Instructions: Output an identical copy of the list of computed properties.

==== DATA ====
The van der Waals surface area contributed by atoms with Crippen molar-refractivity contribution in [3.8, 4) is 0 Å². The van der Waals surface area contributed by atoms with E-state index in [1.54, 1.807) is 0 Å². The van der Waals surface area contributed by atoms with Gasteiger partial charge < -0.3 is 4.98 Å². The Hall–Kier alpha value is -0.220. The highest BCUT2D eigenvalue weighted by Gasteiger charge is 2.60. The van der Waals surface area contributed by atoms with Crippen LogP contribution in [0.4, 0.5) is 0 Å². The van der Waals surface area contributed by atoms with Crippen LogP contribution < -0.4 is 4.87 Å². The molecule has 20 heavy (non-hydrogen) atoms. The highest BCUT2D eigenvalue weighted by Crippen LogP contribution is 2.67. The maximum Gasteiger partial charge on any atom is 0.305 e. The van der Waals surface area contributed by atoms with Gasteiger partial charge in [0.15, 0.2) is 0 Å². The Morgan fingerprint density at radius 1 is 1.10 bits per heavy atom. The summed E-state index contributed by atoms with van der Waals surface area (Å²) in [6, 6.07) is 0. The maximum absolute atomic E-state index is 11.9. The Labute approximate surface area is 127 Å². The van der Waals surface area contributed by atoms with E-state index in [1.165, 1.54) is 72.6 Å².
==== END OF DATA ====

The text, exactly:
The van der Waals surface area contributed by atoms with Crippen molar-refractivity contribution in [3.8, 4) is 0 Å². The van der Waals surface area contributed by atoms with E-state index in [1.54, 1.807) is 0 Å². The van der Waals surface area contributed by atoms with Gasteiger partial charge < -0.3 is 4.98 Å². The Hall–Kier alpha value is -0.220. The highest BCUT2D eigenvalue weighted by Gasteiger charge is 2.60. The van der Waals surface area contributed by atoms with Crippen LogP contribution in [0.4, 0.5) is 0 Å². The van der Waals surface area contributed by atoms with Crippen LogP contribution < -0.4 is 4.87 Å². The molecule has 20 heavy (non-hydrogen) atoms. The highest BCUT2D eigenvalue weighted by Crippen LogP contribution is 2.67. The maximum Gasteiger partial charge on any atom is 0.305 e. The van der Waals surface area contributed by atoms with Gasteiger partial charge in [0.15, 0.2) is 0 Å². The Morgan fingerprint density at radius 1 is 1.10 bits per heavy atom. The summed E-state index contributed by atoms with van der Waals surface area (Å²) in [6, 6.07) is 0. The maximum absolute atomic E-state index is 11.9. The Labute approximate surface area is 127 Å². The van der Waals surface area contributed by atoms with E-state index in [1.165, 1.54) is 72.6 Å².